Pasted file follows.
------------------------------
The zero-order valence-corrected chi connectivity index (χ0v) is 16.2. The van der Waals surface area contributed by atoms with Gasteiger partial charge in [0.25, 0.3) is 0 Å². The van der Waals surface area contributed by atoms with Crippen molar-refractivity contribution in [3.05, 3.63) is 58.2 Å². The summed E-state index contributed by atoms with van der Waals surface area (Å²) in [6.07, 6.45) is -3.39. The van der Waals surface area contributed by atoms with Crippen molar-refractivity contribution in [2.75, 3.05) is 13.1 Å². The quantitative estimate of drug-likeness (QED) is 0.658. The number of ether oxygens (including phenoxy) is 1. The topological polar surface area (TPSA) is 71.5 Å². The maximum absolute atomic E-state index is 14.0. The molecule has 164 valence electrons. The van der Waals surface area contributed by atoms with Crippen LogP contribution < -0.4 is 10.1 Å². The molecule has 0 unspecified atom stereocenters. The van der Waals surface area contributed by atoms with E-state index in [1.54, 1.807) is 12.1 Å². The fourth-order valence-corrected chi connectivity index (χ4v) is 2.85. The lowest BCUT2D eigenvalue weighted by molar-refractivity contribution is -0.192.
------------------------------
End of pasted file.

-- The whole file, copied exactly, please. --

The zero-order valence-corrected chi connectivity index (χ0v) is 16.2. The van der Waals surface area contributed by atoms with Gasteiger partial charge in [0.25, 0.3) is 0 Å². The van der Waals surface area contributed by atoms with Crippen molar-refractivity contribution in [3.05, 3.63) is 58.2 Å². The summed E-state index contributed by atoms with van der Waals surface area (Å²) in [6.07, 6.45) is -3.39. The van der Waals surface area contributed by atoms with Crippen molar-refractivity contribution in [2.75, 3.05) is 13.1 Å². The quantitative estimate of drug-likeness (QED) is 0.658. The number of ether oxygens (including phenoxy) is 1. The topological polar surface area (TPSA) is 71.5 Å². The maximum absolute atomic E-state index is 14.0. The molecule has 164 valence electrons. The van der Waals surface area contributed by atoms with Crippen LogP contribution < -0.4 is 10.1 Å². The molecule has 0 unspecified atom stereocenters. The van der Waals surface area contributed by atoms with E-state index in [1.54, 1.807) is 12.1 Å². The fourth-order valence-corrected chi connectivity index (χ4v) is 2.85. The lowest BCUT2D eigenvalue weighted by molar-refractivity contribution is -0.192.